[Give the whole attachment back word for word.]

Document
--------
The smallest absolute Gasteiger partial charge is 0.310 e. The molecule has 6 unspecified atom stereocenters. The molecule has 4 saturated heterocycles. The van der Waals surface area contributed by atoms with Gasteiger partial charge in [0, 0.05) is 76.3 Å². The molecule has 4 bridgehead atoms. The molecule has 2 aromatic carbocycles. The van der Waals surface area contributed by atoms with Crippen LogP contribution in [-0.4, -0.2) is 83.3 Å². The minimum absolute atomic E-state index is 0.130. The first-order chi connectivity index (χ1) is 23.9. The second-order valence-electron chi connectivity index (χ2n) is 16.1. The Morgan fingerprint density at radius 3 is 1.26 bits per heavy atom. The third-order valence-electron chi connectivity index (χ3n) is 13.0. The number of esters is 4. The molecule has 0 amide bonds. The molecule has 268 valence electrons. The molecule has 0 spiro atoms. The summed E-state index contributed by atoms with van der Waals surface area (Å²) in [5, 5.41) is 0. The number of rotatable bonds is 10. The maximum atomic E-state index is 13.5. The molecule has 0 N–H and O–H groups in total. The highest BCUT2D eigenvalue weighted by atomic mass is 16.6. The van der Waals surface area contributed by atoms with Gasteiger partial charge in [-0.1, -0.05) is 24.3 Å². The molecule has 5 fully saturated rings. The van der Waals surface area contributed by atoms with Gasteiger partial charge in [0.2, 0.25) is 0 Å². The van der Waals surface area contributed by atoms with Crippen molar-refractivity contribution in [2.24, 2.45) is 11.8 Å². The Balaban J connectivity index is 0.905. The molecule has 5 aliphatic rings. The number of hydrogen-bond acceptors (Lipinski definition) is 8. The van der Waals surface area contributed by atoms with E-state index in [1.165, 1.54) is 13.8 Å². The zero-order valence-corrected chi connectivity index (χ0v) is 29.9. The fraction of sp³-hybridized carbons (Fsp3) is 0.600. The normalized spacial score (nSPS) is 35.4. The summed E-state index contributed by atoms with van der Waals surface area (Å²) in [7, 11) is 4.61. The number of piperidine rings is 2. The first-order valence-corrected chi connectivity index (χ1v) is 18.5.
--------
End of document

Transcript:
The smallest absolute Gasteiger partial charge is 0.310 e. The molecule has 6 unspecified atom stereocenters. The molecule has 4 saturated heterocycles. The van der Waals surface area contributed by atoms with Gasteiger partial charge in [0, 0.05) is 76.3 Å². The molecule has 4 bridgehead atoms. The molecule has 2 aromatic carbocycles. The van der Waals surface area contributed by atoms with Crippen LogP contribution in [-0.4, -0.2) is 83.3 Å². The minimum absolute atomic E-state index is 0.130. The first-order chi connectivity index (χ1) is 23.9. The second-order valence-electron chi connectivity index (χ2n) is 16.1. The Morgan fingerprint density at radius 3 is 1.26 bits per heavy atom. The third-order valence-electron chi connectivity index (χ3n) is 13.0. The number of esters is 4. The molecule has 0 amide bonds. The molecule has 268 valence electrons. The molecule has 0 spiro atoms. The summed E-state index contributed by atoms with van der Waals surface area (Å²) in [5, 5.41) is 0. The number of rotatable bonds is 10. The maximum atomic E-state index is 13.5. The molecule has 0 N–H and O–H groups in total. The highest BCUT2D eigenvalue weighted by atomic mass is 16.6. The van der Waals surface area contributed by atoms with Gasteiger partial charge in [-0.1, -0.05) is 24.3 Å². The molecule has 5 fully saturated rings. The van der Waals surface area contributed by atoms with Gasteiger partial charge in [0.2, 0.25) is 0 Å². The van der Waals surface area contributed by atoms with Crippen molar-refractivity contribution in [2.24, 2.45) is 11.8 Å². The Balaban J connectivity index is 0.905. The molecule has 5 aliphatic rings. The number of hydrogen-bond acceptors (Lipinski definition) is 8. The van der Waals surface area contributed by atoms with E-state index in [1.165, 1.54) is 13.8 Å². The zero-order valence-corrected chi connectivity index (χ0v) is 29.9. The fraction of sp³-hybridized carbons (Fsp3) is 0.600. The normalized spacial score (nSPS) is 35.4. The summed E-state index contributed by atoms with van der Waals surface area (Å²) in [7, 11) is 4.61. The number of piperidine rings is 2. The first-order valence-corrected chi connectivity index (χ1v) is 18.5.